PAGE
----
• Negotiation– the ability to travel across diverse communities, discerning and respecting multiple perspectives, and grasping and following alternative norms
  • Visualization– the ability to translate information into visual models and understand the information visual models are communicating as a key method for coping with large data sets and being able to make sense of the complexity of our environment

Again, this framework comes right out of the white paper, which can be accessed via the link in the previous paragraph. You can also access the Project New Media Literacies blog for more information.

The New Media Literacies help us as social workers to further understand the place of social media in our lives. I would also agree with Dr. Jenkins when he explains that it would be better for us to take an ecological perspective regarding this new digital environment. The ecological perspective resonates with us as social workers because it is part of the foundation of our profession. However, I would step back a minute and try to understand this through the lens of Media Ecology, which I briefly touched on in my dissertation research. Neil Postman (1970) explained that media ecology looks into the substance of how media affect human perception, understanding, value, interaction, and whether media facilitates or impedes chances for survival. “The word ecology implies the study of environments: their structure, content, and impact on people” (Postman, 1970, p. 161).

Of course this sounds familiar to us as social workers because we understand how the environment influences our clients, community, and world. I believe that as we take hold of these new digital technologies (specifically social media) that we can use the New Media Literacies as a framework to increase the knowledge of our students and educators. Ultimately, I would view this process as something that happens through collaboration between student and teacher. I think the teacher would essentially act as a guide, while recognizing that students bring valuable experience and knowledge to the process. In fact, this is a process through which I am developing a course for and hope to have going live next fall. Should you know of any social work educators using social media in this way, please leave a comment on this post. I would love to talk with them about their experience.

The question remains, what will this look like in social work education? THE ANSWER: I don’t know! I have an idea, but to be honest my idea could totally flop. I think that it is part of what makes this process exciting, the idea of learning from mistakes is incredibly important. However, I do have an example of how the New Media Literacies and Participatory Culture apply to social work education. Essentially my plan is to take a somewhat experiential approach to learning and use the framework to help orient assignments that contribute to the foundation of social work knowledge. These assignments can take on many forms so I will start with an easy example: Advocacy and Awareness. About two months ago, the National Association of Social Workers sent a tweet that contained a link to a document showcasing the 2012 Presidential Candidates position’s on several important areas. You can download a copy of the PACE chart here.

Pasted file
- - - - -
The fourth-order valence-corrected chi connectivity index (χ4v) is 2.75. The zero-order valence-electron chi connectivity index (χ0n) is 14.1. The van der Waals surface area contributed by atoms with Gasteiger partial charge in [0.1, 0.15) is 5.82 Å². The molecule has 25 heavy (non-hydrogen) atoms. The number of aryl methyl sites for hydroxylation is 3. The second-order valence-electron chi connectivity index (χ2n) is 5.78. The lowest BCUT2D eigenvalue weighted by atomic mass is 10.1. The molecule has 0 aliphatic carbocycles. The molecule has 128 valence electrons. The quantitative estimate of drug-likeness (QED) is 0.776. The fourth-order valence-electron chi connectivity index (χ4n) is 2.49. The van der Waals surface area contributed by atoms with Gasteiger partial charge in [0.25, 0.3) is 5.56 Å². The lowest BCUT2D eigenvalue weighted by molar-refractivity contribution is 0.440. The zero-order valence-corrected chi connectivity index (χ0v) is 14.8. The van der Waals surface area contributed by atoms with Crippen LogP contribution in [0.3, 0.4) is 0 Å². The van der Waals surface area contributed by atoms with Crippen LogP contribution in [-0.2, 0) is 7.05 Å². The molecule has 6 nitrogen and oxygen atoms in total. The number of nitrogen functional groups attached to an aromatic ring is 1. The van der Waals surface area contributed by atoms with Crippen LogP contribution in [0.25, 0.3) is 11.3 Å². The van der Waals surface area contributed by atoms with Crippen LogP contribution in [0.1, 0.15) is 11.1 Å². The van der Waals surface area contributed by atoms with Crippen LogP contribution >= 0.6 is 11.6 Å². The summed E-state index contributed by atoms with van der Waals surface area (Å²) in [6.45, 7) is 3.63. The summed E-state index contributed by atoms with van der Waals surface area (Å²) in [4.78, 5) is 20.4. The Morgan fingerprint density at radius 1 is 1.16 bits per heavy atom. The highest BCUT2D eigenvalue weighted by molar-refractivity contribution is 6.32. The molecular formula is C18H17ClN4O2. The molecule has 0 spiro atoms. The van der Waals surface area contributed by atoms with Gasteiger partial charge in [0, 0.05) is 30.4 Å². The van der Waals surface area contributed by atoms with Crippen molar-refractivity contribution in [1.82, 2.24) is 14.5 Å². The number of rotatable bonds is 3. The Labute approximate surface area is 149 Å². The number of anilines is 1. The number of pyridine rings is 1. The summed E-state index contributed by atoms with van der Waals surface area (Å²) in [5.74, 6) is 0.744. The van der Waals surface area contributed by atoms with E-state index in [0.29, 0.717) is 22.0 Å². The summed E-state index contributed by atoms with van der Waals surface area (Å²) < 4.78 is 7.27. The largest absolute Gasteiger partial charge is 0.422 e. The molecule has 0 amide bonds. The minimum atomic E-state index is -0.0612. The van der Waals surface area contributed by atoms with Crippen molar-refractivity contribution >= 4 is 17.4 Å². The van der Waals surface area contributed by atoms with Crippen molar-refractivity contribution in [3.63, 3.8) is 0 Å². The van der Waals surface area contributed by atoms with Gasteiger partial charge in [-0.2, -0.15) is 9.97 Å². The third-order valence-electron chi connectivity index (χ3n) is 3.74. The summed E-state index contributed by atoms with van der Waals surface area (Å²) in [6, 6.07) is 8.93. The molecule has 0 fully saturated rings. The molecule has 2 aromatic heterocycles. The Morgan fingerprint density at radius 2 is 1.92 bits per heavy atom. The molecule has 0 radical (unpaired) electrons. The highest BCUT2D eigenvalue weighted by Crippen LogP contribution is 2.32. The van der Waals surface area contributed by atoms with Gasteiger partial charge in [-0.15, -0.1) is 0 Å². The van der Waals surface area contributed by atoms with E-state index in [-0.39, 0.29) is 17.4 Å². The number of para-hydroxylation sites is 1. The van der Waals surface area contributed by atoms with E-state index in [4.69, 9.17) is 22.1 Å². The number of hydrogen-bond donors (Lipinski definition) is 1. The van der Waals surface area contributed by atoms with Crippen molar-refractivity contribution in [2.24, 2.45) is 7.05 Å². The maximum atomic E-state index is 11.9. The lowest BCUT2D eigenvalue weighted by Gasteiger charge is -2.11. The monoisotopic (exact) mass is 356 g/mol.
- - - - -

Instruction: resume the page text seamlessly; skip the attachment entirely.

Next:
I have to say I was excited that someone had taken the time to put together information from the Candidates on key issues so that I could be a more informed voter. I followed the link and downloaded the chart only to discover several pages of text. Go ahead, download it and see what I am talking about.
Knowing what  I know about the Internet, I figured people would not be as interested in reading this lengthy, albeit important, document. I wondered why they couldn’t put in a format that was easier to understand, like an infographic. After waiting for a couple of weeks I decided to take the candidate position chart and create an infographic to visually display the information in a more dynamic way.

As you can see, I utilized the skills identified under the New Media Literacies framework to help me design and create this new chart. Unfortunately, I have yet to tweet it out because I have been to busy to finish it. The fact is I do not have extensive knowledge in Photoshop or even in design. I simply used the Internet to get some ideas (networking), experimented (play) with some software on my computer, and translated (visualization) the document into a graphic that captures the eye and draws interest.  The next steps, upon finishing, would be to share my creation with others via Twitter, Facebook, or any other social network. Participatory culture, namely a culture with relatively low barriers to artistic expression and civic engagement, support for creating and sharing creations, and the belief that this contribution matters motivated me to engage in this effort. The informal mentorship took place when I watched YouTube videos on how to use a software program to organize and create my Infographic. This is precisely the type of activities that students can easily engage in using digital technologies and more specifically social media. In fact, many students and other individuals already do this.